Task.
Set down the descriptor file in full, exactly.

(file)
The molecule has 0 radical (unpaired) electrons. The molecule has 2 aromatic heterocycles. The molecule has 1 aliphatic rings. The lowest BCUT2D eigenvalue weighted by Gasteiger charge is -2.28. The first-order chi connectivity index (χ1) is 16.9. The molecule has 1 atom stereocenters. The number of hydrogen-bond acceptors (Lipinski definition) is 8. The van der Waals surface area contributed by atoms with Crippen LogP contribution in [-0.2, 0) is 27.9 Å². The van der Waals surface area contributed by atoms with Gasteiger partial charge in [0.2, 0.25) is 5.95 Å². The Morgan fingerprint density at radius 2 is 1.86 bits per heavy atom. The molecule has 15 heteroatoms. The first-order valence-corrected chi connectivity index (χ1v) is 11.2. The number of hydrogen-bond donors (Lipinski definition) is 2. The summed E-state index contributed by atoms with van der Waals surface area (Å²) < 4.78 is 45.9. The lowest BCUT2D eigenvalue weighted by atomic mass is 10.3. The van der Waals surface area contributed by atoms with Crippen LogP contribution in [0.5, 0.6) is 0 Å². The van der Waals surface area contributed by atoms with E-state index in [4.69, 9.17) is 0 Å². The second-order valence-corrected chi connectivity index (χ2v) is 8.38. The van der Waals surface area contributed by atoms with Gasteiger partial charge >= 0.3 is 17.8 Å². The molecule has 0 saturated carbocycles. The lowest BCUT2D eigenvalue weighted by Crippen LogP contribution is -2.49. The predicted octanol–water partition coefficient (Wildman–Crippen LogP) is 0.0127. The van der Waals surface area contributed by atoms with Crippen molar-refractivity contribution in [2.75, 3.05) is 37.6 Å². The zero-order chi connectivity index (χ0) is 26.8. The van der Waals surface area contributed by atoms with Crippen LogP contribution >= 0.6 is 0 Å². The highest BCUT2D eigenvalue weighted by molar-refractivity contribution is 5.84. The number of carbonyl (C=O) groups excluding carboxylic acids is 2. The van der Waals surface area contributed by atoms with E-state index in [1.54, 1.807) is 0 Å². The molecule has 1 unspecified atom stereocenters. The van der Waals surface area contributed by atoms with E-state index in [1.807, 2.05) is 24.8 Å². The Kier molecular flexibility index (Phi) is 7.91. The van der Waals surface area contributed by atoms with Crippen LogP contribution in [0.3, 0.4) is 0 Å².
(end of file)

The molecule has 0 radical (unpaired) electrons. The molecule has 2 aromatic heterocycles. The molecule has 1 aliphatic rings. The lowest BCUT2D eigenvalue weighted by Gasteiger charge is -2.28. The first-order chi connectivity index (χ1) is 16.9. The molecule has 1 atom stereocenters. The number of hydrogen-bond acceptors (Lipinski definition) is 8. The van der Waals surface area contributed by atoms with Crippen LogP contribution in [-0.2, 0) is 27.9 Å². The van der Waals surface area contributed by atoms with Gasteiger partial charge in [0.2, 0.25) is 5.95 Å². The Morgan fingerprint density at radius 2 is 1.86 bits per heavy atom. The molecule has 15 heteroatoms. The first-order valence-corrected chi connectivity index (χ1v) is 11.2. The number of hydrogen-bond donors (Lipinski definition) is 2. The summed E-state index contributed by atoms with van der Waals surface area (Å²) < 4.78 is 45.9. The lowest BCUT2D eigenvalue weighted by atomic mass is 10.3. The van der Waals surface area contributed by atoms with Crippen LogP contribution in [0.5, 0.6) is 0 Å². The van der Waals surface area contributed by atoms with E-state index in [4.69, 9.17) is 0 Å². The second-order valence-corrected chi connectivity index (χ2v) is 8.38. The van der Waals surface area contributed by atoms with Gasteiger partial charge >= 0.3 is 17.8 Å². The molecule has 0 saturated carbocycles. The lowest BCUT2D eigenvalue weighted by Crippen LogP contribution is -2.49. The predicted octanol–water partition coefficient (Wildman–Crippen LogP) is 0.0127. The van der Waals surface area contributed by atoms with Crippen molar-refractivity contribution in [2.75, 3.05) is 37.6 Å². The zero-order chi connectivity index (χ0) is 26.8. The van der Waals surface area contributed by atoms with Crippen LogP contribution >= 0.6 is 0 Å². The highest BCUT2D eigenvalue weighted by molar-refractivity contribution is 5.84. The number of carbonyl (C=O) groups excluding carboxylic acids is 2. The van der Waals surface area contributed by atoms with E-state index in [1.54, 1.807) is 0 Å². The molecule has 1 unspecified atom stereocenters. The van der Waals surface area contributed by atoms with E-state index in [1.807, 2.05) is 24.8 Å². The Kier molecular flexibility index (Phi) is 7.91. The van der Waals surface area contributed by atoms with Crippen LogP contribution in [0.3, 0.4) is 0 Å².